The Illuminating Engineering Society disagrees with AMA policy statement on spectral content of LED outdoor lighting
IES says that the correlated color temperature of an LED lamp is not an infallible indicator of its possible effects on sleep.
|White LEDs on the San Francisco Oakland Bay Bridge are tunable to emit different shades of white. (Courtesy of Philips Color Kinetics)|
The Illuminating Engineering Society (IES), a nonprofit organization that ties together lighting engineers, professional organizations, and the public, has issued a position statement that disagrees with some aspects of a policy statement issued last year by the American Medical Association (AMA) on outdoor lighting.
The policy that the IES is in partial disagreement to is the AMA's Policy H-135.927, which, as the policy states, "encourages minimizing and controlling blue-rich environmental lighting by using the lowest emission of blue light possible to reduce glare" and "encourages the use of 3000 K or lower lighting for outdoor installations such as roadways."
Correlated color temperature (CCT)
The correlated color temperature (CCT) of a white-hued light source is the temperature of a blackbody that produces the equivalent hue; a CCT of 3000 K is about equivalent to the somewhat warm white hue of a halogen lamp. Many LED outdoor lamps operate at higher CCTs of 4000 K (neutral white) or 5000 K (cool white) or even higher.
Over the past few years, there has been some controversy over whether and how much high-CCT (bluish-hued) white LEDs can cause loss of sleep in people due to changes in the body's melatonin production triggered by blue light. A number of studies have shown a positive correlation between exposure to blue-containing light sources in the evening and loss of sleep at night.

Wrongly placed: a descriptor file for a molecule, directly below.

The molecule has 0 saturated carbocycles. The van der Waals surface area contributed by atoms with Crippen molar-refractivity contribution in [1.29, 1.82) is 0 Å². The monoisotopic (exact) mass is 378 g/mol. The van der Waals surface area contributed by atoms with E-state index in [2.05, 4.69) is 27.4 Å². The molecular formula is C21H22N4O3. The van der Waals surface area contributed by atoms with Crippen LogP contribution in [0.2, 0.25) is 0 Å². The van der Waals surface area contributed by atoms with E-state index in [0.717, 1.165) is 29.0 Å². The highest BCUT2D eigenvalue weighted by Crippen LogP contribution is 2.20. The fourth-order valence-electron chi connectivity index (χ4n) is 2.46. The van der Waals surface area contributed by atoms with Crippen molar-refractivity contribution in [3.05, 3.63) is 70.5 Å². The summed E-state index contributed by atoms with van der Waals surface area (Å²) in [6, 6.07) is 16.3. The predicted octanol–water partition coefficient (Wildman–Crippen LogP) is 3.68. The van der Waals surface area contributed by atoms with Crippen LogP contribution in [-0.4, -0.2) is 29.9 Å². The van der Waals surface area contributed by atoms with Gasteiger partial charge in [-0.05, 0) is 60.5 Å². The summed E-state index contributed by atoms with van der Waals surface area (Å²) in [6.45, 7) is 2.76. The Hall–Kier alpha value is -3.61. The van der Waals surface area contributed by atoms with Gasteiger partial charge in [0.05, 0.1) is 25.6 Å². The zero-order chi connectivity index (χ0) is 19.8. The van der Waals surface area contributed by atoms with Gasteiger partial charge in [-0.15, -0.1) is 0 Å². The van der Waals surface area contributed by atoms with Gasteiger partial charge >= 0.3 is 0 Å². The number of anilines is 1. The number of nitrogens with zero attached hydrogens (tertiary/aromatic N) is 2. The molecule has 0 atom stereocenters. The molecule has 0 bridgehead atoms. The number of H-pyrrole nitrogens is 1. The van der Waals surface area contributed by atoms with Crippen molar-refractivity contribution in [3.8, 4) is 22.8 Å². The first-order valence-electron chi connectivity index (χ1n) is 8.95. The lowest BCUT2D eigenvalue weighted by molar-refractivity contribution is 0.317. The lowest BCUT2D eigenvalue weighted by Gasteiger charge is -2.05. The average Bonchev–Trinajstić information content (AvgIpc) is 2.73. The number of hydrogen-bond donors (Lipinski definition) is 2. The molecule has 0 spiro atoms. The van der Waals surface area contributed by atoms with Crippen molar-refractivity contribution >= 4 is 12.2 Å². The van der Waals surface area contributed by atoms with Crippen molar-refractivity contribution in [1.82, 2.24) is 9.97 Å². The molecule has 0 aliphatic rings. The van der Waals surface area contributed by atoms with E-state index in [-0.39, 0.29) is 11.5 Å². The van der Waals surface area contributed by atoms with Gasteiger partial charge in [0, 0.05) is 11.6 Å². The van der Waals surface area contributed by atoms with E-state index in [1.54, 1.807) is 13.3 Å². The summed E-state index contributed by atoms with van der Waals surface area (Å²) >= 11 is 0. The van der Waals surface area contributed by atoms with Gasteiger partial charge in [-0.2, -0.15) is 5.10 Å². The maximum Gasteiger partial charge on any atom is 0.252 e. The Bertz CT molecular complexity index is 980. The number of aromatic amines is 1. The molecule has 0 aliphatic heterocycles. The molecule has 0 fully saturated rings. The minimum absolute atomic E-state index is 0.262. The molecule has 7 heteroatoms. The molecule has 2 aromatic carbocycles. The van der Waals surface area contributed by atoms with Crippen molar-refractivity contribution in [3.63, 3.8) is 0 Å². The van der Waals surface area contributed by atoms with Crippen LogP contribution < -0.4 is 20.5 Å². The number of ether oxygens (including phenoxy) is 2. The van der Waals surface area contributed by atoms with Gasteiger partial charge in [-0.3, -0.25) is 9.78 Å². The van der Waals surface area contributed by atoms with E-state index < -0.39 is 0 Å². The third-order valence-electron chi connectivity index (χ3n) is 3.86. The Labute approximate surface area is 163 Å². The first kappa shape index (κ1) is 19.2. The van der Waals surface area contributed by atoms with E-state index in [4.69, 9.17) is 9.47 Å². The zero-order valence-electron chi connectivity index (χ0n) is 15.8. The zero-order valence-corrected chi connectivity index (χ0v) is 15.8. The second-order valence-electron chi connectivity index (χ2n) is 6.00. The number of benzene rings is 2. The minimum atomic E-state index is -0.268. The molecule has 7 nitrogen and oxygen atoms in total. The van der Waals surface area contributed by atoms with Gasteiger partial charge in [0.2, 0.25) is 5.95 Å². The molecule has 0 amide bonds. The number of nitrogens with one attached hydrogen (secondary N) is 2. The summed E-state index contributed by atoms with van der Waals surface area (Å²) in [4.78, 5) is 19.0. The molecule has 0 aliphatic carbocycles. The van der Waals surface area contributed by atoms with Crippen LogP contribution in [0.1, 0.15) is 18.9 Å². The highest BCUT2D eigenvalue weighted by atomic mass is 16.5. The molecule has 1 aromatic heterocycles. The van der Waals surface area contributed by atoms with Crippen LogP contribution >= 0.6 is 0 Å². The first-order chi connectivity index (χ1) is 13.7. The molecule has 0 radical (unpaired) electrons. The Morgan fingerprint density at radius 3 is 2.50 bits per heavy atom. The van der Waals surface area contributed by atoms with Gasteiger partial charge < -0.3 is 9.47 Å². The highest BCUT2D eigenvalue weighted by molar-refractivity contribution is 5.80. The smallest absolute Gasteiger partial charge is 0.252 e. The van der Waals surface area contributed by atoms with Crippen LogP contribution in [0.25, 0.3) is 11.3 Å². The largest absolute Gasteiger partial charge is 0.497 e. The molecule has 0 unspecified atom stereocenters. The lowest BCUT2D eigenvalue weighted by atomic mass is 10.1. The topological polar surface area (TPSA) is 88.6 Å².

As a result, the AMA encourages the uses of warm-hued LED lamps for outdoor illumination rather than the neutral or cool white LEDs already in wide use on streets and other outdoor spaces.
However, the IES Position Statement PS-09-17 takes a more cautionary approach, pointing out, among other things, that CCT "is inadequate for the purpose of evaluating possible health outcomes" and that the AMA recommendations "target only one component of light exposure (spectral composition) of what are well known and established multivariable inputs to light dosing that affect sleep disruption, including the quantity of light at the retina of the eye and the duration of exposure to that light."
The concept of "melanopic content" is an attempt to quantify the sensitivity of human melanopsin photoreceptors to a particular light source's output spectrum. In relation to this, the IES statement says that increased melanopic content is "a more widely accepted input to the circadian system associated with higher risk for sleep disruption and associated health concerns," and that "LED light sources can vary widely in their melanopic content for any given CCT."
So this means, for example, that two LED lamps that have the same CCT could have different effects on someone's sleep.